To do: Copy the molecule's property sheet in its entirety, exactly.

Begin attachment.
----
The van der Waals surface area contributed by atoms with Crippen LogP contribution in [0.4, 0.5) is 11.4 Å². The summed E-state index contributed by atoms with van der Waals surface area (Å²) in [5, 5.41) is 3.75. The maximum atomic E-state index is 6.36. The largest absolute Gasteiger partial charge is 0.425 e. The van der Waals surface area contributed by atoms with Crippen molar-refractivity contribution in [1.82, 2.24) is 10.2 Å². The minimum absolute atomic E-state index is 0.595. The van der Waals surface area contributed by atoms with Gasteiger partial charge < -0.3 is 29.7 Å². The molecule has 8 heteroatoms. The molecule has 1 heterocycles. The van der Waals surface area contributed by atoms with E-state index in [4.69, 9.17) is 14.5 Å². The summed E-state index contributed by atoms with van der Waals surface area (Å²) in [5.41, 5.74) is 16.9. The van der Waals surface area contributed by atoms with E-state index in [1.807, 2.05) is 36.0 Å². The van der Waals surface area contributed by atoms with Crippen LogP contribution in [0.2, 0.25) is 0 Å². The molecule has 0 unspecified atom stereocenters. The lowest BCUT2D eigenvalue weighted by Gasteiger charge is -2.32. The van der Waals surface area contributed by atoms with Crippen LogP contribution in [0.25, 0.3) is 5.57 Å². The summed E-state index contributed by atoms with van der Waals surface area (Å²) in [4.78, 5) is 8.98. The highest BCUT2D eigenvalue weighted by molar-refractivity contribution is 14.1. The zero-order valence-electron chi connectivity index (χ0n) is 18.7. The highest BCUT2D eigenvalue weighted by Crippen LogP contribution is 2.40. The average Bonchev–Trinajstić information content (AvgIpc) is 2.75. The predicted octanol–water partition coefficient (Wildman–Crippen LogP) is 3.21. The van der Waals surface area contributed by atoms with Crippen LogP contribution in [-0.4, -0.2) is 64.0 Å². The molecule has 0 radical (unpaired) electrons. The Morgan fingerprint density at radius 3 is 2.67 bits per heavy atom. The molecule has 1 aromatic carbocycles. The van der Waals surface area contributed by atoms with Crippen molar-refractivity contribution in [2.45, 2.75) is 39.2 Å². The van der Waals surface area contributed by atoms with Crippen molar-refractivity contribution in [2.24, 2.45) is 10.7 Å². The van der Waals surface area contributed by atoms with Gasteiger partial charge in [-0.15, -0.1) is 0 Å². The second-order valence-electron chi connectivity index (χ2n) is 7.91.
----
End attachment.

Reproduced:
The van der Waals surface area contributed by atoms with Crippen LogP contribution in [0.4, 0.5) is 11.4 Å². The summed E-state index contributed by atoms with van der Waals surface area (Å²) in [5, 5.41) is 3.75. The maximum atomic E-state index is 6.36. The largest absolute Gasteiger partial charge is 0.425 e. The van der Waals surface area contributed by atoms with Crippen molar-refractivity contribution in [1.82, 2.24) is 10.2 Å². The minimum absolute atomic E-state index is 0.595. The van der Waals surface area contributed by atoms with Gasteiger partial charge < -0.3 is 29.7 Å². The molecule has 8 heteroatoms. The molecule has 1 heterocycles. The van der Waals surface area contributed by atoms with E-state index in [4.69, 9.17) is 14.5 Å². The summed E-state index contributed by atoms with van der Waals surface area (Å²) in [5.41, 5.74) is 16.9. The van der Waals surface area contributed by atoms with E-state index in [1.807, 2.05) is 36.0 Å². The van der Waals surface area contributed by atoms with Crippen LogP contribution in [0.2, 0.25) is 0 Å². The molecule has 0 unspecified atom stereocenters. The lowest BCUT2D eigenvalue weighted by Gasteiger charge is -2.32. The van der Waals surface area contributed by atoms with Crippen LogP contribution in [0.25, 0.3) is 5.57 Å². The summed E-state index contributed by atoms with van der Waals surface area (Å²) in [4.78, 5) is 8.98. The highest BCUT2D eigenvalue weighted by molar-refractivity contribution is 14.1. The zero-order valence-electron chi connectivity index (χ0n) is 18.7. The highest BCUT2D eigenvalue weighted by Crippen LogP contribution is 2.40. The average Bonchev–Trinajstić information content (AvgIpc) is 2.75. The predicted octanol–water partition coefficient (Wildman–Crippen LogP) is 3.21. The van der Waals surface area contributed by atoms with Crippen LogP contribution in [-0.4, -0.2) is 64.0 Å². The molecule has 0 radical (unpaired) electrons. The Morgan fingerprint density at radius 3 is 2.67 bits per heavy atom. The molecule has 1 aromatic carbocycles. The van der Waals surface area contributed by atoms with Crippen molar-refractivity contribution in [2.45, 2.75) is 39.2 Å². The van der Waals surface area contributed by atoms with Crippen molar-refractivity contribution in [2.24, 2.45) is 10.7 Å². The van der Waals surface area contributed by atoms with Gasteiger partial charge in [-0.15, -0.1) is 0 Å². The second-order valence-electron chi connectivity index (χ2n) is 7.91.